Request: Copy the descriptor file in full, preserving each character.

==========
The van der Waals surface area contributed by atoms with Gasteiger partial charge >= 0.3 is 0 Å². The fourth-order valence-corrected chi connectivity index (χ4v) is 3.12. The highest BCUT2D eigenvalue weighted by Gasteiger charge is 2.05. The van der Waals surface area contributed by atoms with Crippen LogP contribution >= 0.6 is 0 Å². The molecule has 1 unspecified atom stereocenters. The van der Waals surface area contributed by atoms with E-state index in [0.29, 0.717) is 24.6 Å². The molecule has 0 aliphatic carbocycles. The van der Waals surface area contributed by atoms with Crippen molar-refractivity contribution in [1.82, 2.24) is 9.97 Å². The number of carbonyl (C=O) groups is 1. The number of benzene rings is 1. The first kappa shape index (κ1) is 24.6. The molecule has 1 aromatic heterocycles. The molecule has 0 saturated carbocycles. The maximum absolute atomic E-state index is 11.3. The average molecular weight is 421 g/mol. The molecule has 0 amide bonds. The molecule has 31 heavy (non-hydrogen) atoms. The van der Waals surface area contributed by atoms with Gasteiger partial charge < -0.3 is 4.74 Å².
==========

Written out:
The van der Waals surface area contributed by atoms with Gasteiger partial charge >= 0.3 is 0 Å². The fourth-order valence-corrected chi connectivity index (χ4v) is 3.12. The highest BCUT2D eigenvalue weighted by Gasteiger charge is 2.05. The van der Waals surface area contributed by atoms with Crippen LogP contribution >= 0.6 is 0 Å². The molecule has 1 unspecified atom stereocenters. The van der Waals surface area contributed by atoms with E-state index in [0.29, 0.717) is 24.6 Å². The molecule has 0 aliphatic carbocycles. The van der Waals surface area contributed by atoms with Crippen molar-refractivity contribution in [1.82, 2.24) is 9.97 Å². The number of carbonyl (C=O) groups is 1. The number of benzene rings is 1. The first kappa shape index (κ1) is 24.6. The molecule has 1 aromatic heterocycles. The molecule has 0 saturated carbocycles. The maximum absolute atomic E-state index is 11.3. The average molecular weight is 421 g/mol. The molecule has 0 amide bonds. The molecule has 31 heavy (non-hydrogen) atoms. The van der Waals surface area contributed by atoms with Gasteiger partial charge < -0.3 is 4.74 Å².